December 2022
Volume 22, Issue 14
Open Access
Vision Sciences Society Annual Meeting Abstract  |   December 2022
Effects of disparity contrast on binocular disparity discrimination with natural stereo-images
Author Affiliations & Notes
  • David White
    Department of Neuroscience, University of Pennsylvania
  • Johannes Burge
    Department of Neuroscience, University of Pennsylvania
    Department of Psychology, University of Pennsylvania
  • Footnotes
    Acknowledgements  NIH training grant 5T32EY007035-43
Journal of Vision December 2022, Vol.22, 3259. doi:
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      David White, Johannes Burge; Effects of disparity contrast on binocular disparity discrimination with natural stereo-images. Journal of Vision 2022;22(14):3259.

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      © ARVO (1962-2015); The Authors (2016-present)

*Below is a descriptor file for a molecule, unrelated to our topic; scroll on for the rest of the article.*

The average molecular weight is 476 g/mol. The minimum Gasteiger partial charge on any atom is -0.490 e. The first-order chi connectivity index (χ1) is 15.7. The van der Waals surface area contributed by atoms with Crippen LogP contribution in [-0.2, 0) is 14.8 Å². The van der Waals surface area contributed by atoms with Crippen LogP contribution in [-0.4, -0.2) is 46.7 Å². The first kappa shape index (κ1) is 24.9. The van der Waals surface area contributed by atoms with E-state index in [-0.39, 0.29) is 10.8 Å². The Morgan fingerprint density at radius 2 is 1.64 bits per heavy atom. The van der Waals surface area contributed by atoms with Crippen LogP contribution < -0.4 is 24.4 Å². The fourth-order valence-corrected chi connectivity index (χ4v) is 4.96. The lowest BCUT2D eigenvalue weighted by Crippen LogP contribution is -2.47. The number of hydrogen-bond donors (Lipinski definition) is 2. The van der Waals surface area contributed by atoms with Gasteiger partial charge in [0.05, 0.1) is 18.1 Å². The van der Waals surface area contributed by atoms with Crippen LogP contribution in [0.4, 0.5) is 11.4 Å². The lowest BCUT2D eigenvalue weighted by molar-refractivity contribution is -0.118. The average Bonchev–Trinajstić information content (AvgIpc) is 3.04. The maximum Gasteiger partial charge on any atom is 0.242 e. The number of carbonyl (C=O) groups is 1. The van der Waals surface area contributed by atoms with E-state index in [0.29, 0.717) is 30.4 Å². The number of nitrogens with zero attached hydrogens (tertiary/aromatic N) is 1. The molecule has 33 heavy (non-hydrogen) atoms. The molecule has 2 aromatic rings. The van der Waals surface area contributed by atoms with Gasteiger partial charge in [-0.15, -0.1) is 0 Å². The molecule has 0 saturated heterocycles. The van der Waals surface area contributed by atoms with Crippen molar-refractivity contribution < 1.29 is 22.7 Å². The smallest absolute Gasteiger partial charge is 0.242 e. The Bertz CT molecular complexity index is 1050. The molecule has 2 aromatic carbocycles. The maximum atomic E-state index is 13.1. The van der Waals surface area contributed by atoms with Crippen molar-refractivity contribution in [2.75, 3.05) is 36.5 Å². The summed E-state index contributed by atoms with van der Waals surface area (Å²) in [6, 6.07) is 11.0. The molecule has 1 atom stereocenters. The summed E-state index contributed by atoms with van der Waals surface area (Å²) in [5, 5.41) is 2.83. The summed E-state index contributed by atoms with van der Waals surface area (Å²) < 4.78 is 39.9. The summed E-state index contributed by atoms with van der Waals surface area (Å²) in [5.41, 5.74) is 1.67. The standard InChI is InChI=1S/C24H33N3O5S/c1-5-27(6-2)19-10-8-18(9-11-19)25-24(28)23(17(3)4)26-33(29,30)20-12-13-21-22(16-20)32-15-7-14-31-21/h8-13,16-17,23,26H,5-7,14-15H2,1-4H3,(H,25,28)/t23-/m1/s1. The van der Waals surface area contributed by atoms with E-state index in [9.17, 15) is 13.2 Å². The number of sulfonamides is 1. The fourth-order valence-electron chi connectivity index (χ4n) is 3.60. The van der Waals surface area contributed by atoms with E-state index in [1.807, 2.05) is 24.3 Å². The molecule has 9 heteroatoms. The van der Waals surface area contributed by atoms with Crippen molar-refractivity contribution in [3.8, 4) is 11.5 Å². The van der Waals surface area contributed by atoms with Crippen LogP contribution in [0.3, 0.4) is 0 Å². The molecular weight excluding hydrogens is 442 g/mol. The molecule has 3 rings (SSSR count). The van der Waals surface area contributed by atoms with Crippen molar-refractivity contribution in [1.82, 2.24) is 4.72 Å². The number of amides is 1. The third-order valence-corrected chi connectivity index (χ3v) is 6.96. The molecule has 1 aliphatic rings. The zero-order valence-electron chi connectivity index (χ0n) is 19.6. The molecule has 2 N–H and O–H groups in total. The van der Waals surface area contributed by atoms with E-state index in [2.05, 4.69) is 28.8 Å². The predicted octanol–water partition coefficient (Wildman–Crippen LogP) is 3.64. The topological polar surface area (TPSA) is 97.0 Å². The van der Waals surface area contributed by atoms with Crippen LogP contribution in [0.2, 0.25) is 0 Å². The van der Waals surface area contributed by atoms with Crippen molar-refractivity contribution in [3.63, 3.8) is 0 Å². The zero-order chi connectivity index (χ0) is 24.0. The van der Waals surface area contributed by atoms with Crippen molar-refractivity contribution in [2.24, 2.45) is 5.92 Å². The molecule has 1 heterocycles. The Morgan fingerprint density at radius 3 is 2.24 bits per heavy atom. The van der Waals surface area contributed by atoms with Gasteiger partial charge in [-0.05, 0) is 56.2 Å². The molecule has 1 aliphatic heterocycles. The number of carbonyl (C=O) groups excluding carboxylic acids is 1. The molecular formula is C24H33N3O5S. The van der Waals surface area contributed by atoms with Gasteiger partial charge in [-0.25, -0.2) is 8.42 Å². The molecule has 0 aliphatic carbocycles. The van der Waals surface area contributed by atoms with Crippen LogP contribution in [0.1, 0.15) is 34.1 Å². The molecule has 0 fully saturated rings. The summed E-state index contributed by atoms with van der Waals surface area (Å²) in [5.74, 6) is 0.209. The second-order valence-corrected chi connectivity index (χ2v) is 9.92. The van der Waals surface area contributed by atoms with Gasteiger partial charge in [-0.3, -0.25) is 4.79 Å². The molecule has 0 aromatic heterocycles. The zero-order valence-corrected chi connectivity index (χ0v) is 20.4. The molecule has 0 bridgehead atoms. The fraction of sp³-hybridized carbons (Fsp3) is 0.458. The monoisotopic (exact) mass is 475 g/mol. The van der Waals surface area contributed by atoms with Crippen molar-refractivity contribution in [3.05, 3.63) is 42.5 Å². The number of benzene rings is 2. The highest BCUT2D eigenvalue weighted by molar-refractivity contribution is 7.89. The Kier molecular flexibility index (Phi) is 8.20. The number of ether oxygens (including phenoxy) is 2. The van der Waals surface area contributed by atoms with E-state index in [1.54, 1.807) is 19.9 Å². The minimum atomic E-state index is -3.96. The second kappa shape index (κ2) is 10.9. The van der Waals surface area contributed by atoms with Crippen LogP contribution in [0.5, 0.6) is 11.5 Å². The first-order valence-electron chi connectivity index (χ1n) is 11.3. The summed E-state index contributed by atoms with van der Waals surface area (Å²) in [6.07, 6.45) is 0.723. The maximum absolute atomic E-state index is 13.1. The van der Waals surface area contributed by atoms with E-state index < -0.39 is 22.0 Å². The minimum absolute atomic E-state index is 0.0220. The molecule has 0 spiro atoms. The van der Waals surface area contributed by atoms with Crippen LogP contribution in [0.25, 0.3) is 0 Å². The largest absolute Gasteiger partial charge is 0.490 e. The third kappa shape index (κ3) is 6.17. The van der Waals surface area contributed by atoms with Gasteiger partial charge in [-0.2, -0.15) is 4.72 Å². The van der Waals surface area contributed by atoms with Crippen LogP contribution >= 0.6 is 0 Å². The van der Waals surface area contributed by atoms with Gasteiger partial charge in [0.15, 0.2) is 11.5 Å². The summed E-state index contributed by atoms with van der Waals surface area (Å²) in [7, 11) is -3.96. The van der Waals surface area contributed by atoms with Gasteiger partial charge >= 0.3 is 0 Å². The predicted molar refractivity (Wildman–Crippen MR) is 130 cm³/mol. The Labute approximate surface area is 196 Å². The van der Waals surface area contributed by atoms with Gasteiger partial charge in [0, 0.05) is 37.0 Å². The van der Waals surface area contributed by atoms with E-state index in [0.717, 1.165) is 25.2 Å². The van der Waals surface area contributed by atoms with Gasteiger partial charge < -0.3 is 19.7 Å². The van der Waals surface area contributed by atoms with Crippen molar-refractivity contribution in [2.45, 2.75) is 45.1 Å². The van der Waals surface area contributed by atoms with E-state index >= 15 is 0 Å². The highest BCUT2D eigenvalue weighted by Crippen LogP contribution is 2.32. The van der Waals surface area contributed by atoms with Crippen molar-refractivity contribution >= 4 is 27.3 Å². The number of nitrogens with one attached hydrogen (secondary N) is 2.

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Binocular disparity is a primary depth cue with an extensive psychophysical literature. However, binocular disparity has rarely been studied in context of natural viewing. Natural stereo-images are complex and highly variable relative to the artificial stimuli traditionally used to probe binocular systems. Natural stimuli associated with a given target disparity are associated with a wide variety of contrast patterns. Our previous work has shown that this natural stimulus variability has a major impact on performance. However, the impact of natural variation in local depth structure—disparity contrast—on performance has yet to be examined. Here, we investigate the joint effects of disparity magnitude and disparity contrast on disparity discrimination performance in natural stimuli. First, we sampled thousands of natural stereo-image patches from a natural image database with co-registered range information at each pixel. Image patches were binned both by disparity contrast, and by the disparity of the target (i.e. center) pixel. Disparity contrast varied from 0 to 8arcmin. Target disparity magnitude varied from 0 to 15arcmin of uncrossed disparity. In a fully-crossed 2IFC design with the sampled natural image patches, we measured disparity discrimination thresholds in three human observers. The task was to select the interval with the stimulus that appeared to be farther away. Each interval of every trial contained a unique stereo-image patch; no stimulus was presented twice. In each of five disparity-contrast conditions, we measured five five-level psychometric functions (100trl/lvl). Each psychometric function was fit with a cumulative Gaussian, from which discrimination thresholds were computed (d-prime = 1.0). The threshold data was fit with a separable two-dimensional function that was linear in disparity contrast and exponential in target disparity. Our results provide a rich picture of disparity discrimination in natural scenes.


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